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Published: 11/16/2007

Central casts a shadow: Irish set bar for success, look to regain top spot

BY STEVE JUNGA
BLADE SPORTS WRITER
Central Catholic players, from left, Danielle Lewis, Brianna Jones and Sharise Calhoun make the Irish favorites to win the City League girls basketball title. Central Catholic players, from left, Danielle Lewis, Brianna Jones and Sharise Calhoun make the Irish favorites to win the City League girls basketball title.
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As he begins his 18th season as coach of the Central Catholic girls basketball team, Steve Pfahler has come full circle, and then some.

When he took over the Irish varsity for the 1989-90 season, Pfahler's first goal was getting Central back on top of the City League after it had won 10 titles between 1971 and 1988.

Pfahler (333-73 record) guided the Irish to the first of what would be 10 more CL titles in 1992, a near decade-long dynasty that would include eight straight league championships and 84 consecutive CL wins at one point between 1997-2004.

There were three trips to the Division I state semifinals in four years (1998, 1999 and 2001) and, during that span, it appeared that Central was miles ahead of any other northwest Ohio program with its trademark pressure defense and vaunted transition game.

But that gap narrowed quickly when a few area teams worked hard to improve.

First it was Northview of the Northern Lakes League, which overtook the Irish, won four straight district titles and advanced to the state semifinals in 2004 and 2005.

Start broke Central's 84-game win streak in CL play and, after five consecutive lopsided wins by Central in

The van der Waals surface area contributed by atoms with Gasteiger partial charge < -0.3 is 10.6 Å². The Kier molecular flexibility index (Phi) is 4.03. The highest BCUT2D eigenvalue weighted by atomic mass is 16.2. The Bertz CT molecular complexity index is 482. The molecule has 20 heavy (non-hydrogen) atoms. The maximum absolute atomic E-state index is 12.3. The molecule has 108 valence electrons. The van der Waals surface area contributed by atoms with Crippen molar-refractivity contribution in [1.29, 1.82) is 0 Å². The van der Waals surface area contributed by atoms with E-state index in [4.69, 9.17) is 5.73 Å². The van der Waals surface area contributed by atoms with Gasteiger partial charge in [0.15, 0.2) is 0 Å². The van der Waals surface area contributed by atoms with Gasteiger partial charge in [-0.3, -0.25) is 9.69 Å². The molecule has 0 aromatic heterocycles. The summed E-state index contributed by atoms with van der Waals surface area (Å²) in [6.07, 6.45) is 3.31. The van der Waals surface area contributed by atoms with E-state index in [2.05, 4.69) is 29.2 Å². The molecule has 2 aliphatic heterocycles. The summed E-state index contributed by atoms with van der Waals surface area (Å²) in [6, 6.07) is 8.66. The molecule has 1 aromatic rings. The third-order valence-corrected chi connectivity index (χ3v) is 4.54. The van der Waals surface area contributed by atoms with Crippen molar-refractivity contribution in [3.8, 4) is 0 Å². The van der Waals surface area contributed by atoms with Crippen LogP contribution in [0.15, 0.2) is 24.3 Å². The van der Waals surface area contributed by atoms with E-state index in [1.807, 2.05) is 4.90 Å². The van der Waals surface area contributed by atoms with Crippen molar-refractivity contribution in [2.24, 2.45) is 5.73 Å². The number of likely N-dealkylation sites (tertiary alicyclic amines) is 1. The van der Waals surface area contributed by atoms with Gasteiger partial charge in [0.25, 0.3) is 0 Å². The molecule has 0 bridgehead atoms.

City championship games, runner-up Bowsher made strong showings against the Irish in the 2002 and 2004 City finals. The Rebels finally defeated Central in the '04 district semifinals.

And then came Waite, which upset Central in the 2005 City semifinals en route to winning the first of three straight CL crowns.

Despite being knocked from the top, Pfahler says the target has never left his team's back.

"I would guess that we're still the biggest game on everybody's schedule around here, just because of the tradition," Pfahler said. "I don't want to sound egotistical, but I think 90 percent of the [area] coaches grade their teams by how well they do against us.

"They were still shooting for us even when we weren't the most talented team. We established an identity that we won't be able to get away from, and that's because of the success we've had, even long before I got here."

Just when some folks began to peg Central as just another decent City League contender, the Irish regrouped late last season and returned to familiar ground in tournament play.

Humbled 67-45 at home by Waite in league play, and beaten again by the Indians 56-50 in the City championship game, Central bounced back to upset the defending district champion Tribe 56-49 in the D-I district semifinals.

Opinions vary as to exactly when Central began its turnaround after a 4-5 start last year.

"We lost to Waite in the City championship but we got our confidence back and regrouped as a team," said junior post player Brianna Jones, a first-team All-City player last season. "Then, after we beat Waite, that really gave us a boost of confidence.